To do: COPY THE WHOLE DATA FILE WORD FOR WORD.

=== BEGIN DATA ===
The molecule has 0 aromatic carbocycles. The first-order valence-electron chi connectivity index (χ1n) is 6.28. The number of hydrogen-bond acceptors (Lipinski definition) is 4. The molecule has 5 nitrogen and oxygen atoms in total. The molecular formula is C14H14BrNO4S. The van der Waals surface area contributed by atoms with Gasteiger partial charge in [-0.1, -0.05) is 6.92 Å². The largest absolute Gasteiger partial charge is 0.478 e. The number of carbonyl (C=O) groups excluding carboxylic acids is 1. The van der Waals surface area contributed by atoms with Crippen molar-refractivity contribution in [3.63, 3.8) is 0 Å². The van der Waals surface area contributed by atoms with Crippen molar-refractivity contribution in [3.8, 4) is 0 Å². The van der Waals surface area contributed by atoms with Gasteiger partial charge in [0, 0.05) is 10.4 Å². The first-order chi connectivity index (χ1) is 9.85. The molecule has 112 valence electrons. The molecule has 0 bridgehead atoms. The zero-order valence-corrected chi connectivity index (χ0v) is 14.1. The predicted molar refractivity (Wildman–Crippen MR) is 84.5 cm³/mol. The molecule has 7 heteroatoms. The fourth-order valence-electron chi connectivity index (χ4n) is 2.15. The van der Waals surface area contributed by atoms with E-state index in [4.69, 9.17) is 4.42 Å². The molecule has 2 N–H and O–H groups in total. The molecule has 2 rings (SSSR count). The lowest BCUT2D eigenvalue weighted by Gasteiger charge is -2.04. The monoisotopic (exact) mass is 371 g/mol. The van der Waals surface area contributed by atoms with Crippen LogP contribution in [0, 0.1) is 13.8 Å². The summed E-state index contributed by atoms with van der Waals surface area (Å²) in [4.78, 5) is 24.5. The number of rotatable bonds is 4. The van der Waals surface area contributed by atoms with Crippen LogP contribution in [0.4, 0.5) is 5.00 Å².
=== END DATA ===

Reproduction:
The molecule has 0 aromatic carbocycles. The first-order valence-electron chi connectivity index (χ1n) is 6.28. The number of hydrogen-bond acceptors (Lipinski definition) is 4. The molecule has 5 nitrogen and oxygen atoms in total. The molecular formula is C14H14BrNO4S. The van der Waals surface area contributed by atoms with Gasteiger partial charge in [-0.1, -0.05) is 6.92 Å². The largest absolute Gasteiger partial charge is 0.478 e. The number of carbonyl (C=O) groups excluding carboxylic acids is 1. The van der Waals surface area contributed by atoms with Crippen molar-refractivity contribution in [3.63, 3.8) is 0 Å². The van der Waals surface area contributed by atoms with Crippen molar-refractivity contribution in [3.8, 4) is 0 Å². The van der Waals surface area contributed by atoms with Gasteiger partial charge in [0, 0.05) is 10.4 Å². The first-order chi connectivity index (χ1) is 9.85. The molecule has 112 valence electrons. The molecule has 0 bridgehead atoms. The zero-order valence-corrected chi connectivity index (χ0v) is 14.1. The predicted molar refractivity (Wildman–Crippen MR) is 84.5 cm³/mol. The molecule has 7 heteroatoms. The fourth-order valence-electron chi connectivity index (χ4n) is 2.15. The van der Waals surface area contributed by atoms with E-state index in [4.69, 9.17) is 4.42 Å². The molecule has 2 N–H and O–H groups in total. The molecule has 2 rings (SSSR count). The lowest BCUT2D eigenvalue weighted by Gasteiger charge is -2.04. The monoisotopic (exact) mass is 371 g/mol. The van der Waals surface area contributed by atoms with Crippen LogP contribution in [0, 0.1) is 13.8 Å². The summed E-state index contributed by atoms with van der Waals surface area (Å²) in [4.78, 5) is 24.5. The number of rotatable bonds is 4. The van der Waals surface area contributed by atoms with Crippen LogP contribution in [0.4, 0.5) is 5.00 Å².